When it comes to the sustainability impact of EVs, there has been some debate about just how much better for the environment they really are. Much of the research has so far failed to take account of the fact that EV technology and the whole sustainability ecosystem is still developing, whereas the petrol/diesel ecosystem is already mature. To address this issue, new forward-looking lifecycle analysis has been conducted by Transport & Environment (T&E) (ii), focusing on comparisons of the CO2 emissions of electric, diesel and petrol engines for 2020 and 2030. The study (iii) has revealed that an average electric vehicle is already close to three times ‘cleaner’ than an equivalent passenger car with an internal combustion engine (ICE), and is set to become four times cleaner by 2030 as the EU economy continues to decarbonise.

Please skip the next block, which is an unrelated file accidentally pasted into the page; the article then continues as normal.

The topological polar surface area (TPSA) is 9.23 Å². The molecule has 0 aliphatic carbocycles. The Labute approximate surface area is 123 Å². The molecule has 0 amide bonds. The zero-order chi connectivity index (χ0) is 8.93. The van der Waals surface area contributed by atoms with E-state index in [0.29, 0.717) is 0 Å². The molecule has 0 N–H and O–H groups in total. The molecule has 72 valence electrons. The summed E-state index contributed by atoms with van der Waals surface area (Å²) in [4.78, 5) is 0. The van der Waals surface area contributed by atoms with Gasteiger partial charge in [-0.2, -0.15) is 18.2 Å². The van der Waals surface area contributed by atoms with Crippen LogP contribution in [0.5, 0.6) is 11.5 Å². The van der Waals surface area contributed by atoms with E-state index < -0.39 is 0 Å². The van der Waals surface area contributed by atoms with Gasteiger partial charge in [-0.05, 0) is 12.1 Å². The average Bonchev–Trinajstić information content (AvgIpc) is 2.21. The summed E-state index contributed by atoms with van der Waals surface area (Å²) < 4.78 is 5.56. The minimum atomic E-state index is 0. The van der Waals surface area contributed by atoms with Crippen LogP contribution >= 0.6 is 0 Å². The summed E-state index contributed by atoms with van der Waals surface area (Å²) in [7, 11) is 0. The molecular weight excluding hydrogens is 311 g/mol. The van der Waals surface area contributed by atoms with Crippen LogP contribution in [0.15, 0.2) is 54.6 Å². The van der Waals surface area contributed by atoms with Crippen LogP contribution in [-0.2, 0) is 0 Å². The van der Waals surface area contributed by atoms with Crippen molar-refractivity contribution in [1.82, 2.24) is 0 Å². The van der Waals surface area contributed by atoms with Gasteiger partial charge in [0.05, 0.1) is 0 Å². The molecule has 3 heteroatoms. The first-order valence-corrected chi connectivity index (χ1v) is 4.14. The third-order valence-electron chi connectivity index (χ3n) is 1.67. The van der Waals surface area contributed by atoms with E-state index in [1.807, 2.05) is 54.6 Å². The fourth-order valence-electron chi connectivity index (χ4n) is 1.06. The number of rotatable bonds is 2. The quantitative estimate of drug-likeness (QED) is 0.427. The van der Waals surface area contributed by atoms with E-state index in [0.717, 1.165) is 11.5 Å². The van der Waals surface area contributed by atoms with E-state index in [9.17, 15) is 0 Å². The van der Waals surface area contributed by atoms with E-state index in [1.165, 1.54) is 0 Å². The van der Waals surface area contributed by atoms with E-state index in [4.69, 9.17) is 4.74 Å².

The T&E lifecycle analysis considers not only the carbon intensity of the electricity used to charge the EV over the vehicle’s entire lifetime, but also factors such as where vehicles and batteries are produced and the transportation involved. The study considers various scenarios for the decarbonisation of the electricity grid based on the current and expected future uptake of renewable energies (e.g. solar and wind energy), and demonstrates that EVs outperform diesel and petrol vehicles in all scenarios:
- Worst-case scenario
EV battery produced in China + EV driven in Poland (which has a coal-rich electricity grid): 22% less CO2 than diesel vehicle / 28% less CO2 than petrol vehicle
- Best-case scenario
EV battery produced in Sweden + EV driven in Sweden (where the grid is highly based on renewable energy): 80% less CO2 than diesel vehicle / 81% less CO2 than petrol vehicle